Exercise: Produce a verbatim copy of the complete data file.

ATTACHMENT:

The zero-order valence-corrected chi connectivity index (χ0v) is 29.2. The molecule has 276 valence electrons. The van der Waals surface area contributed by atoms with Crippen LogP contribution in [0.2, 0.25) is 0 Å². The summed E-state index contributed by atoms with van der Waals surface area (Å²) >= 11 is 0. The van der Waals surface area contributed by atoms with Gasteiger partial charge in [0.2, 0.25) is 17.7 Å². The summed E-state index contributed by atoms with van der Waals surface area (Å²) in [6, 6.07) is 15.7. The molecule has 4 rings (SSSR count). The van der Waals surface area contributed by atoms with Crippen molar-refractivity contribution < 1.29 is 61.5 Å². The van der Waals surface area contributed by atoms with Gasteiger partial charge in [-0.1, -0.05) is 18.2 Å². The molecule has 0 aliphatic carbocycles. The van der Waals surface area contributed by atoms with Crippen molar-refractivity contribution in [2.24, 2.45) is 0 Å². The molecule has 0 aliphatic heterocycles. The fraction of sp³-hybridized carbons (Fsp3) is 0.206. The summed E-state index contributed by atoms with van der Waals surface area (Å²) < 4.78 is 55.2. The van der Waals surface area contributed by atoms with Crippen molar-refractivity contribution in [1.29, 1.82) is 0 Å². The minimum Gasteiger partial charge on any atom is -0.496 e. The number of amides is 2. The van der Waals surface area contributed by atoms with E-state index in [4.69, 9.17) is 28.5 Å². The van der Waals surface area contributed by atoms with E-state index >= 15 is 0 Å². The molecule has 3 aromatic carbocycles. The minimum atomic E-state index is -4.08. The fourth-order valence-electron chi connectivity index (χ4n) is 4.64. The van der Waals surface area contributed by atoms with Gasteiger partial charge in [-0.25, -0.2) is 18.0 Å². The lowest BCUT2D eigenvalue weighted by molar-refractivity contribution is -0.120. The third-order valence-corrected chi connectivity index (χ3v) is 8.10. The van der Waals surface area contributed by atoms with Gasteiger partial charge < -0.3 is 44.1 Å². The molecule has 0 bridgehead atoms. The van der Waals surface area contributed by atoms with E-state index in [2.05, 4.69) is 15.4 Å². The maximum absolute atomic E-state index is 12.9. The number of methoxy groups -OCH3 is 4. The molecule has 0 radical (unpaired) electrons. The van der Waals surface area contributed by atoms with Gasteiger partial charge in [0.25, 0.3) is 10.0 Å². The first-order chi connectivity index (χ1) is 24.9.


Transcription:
The zero-order valence-corrected chi connectivity index (χ0v) is 29.2. The molecule has 276 valence electrons. The van der Waals surface area contributed by atoms with Crippen LogP contribution in [0.2, 0.25) is 0 Å². The summed E-state index contributed by atoms with van der Waals surface area (Å²) >= 11 is 0. The van der Waals surface area contributed by atoms with Gasteiger partial charge in [0.2, 0.25) is 17.7 Å². The summed E-state index contributed by atoms with van der Waals surface area (Å²) in [6, 6.07) is 15.7. The molecule has 4 rings (SSSR count). The van der Waals surface area contributed by atoms with Crippen molar-refractivity contribution < 1.29 is 61.5 Å². The van der Waals surface area contributed by atoms with Gasteiger partial charge in [-0.1, -0.05) is 18.2 Å². The molecule has 0 aliphatic carbocycles. The van der Waals surface area contributed by atoms with Crippen molar-refractivity contribution in [2.24, 2.45) is 0 Å². The molecule has 0 aliphatic heterocycles. The fraction of sp³-hybridized carbons (Fsp3) is 0.206. The summed E-state index contributed by atoms with van der Waals surface area (Å²) < 4.78 is 55.2. The van der Waals surface area contributed by atoms with Crippen molar-refractivity contribution in [1.29, 1.82) is 0 Å². The minimum Gasteiger partial charge on any atom is -0.496 e. The number of amides is 2. The van der Waals surface area contributed by atoms with E-state index in [4.69, 9.17) is 28.5 Å². The van der Waals surface area contributed by atoms with E-state index >= 15 is 0 Å². The molecule has 3 aromatic carbocycles. The minimum atomic E-state index is -4.08. The fourth-order valence-electron chi connectivity index (χ4n) is 4.64. The van der Waals surface area contributed by atoms with Gasteiger partial charge in [-0.25, -0.2) is 18.0 Å². The lowest BCUT2D eigenvalue weighted by molar-refractivity contribution is -0.120. The third-order valence-corrected chi connectivity index (χ3v) is 8.10. The van der Waals surface area contributed by atoms with Gasteiger partial charge < -0.3 is 44.1 Å². The molecule has 0 bridgehead atoms. The van der Waals surface area contributed by atoms with E-state index in [2.05, 4.69) is 15.4 Å². The maximum absolute atomic E-state index is 12.9. The number of methoxy groups -OCH3 is 4. The molecule has 0 radical (unpaired) electrons. The van der Waals surface area contributed by atoms with Gasteiger partial charge in [0.25, 0.3) is 10.0 Å². The first-order chi connectivity index (χ1) is 24.9.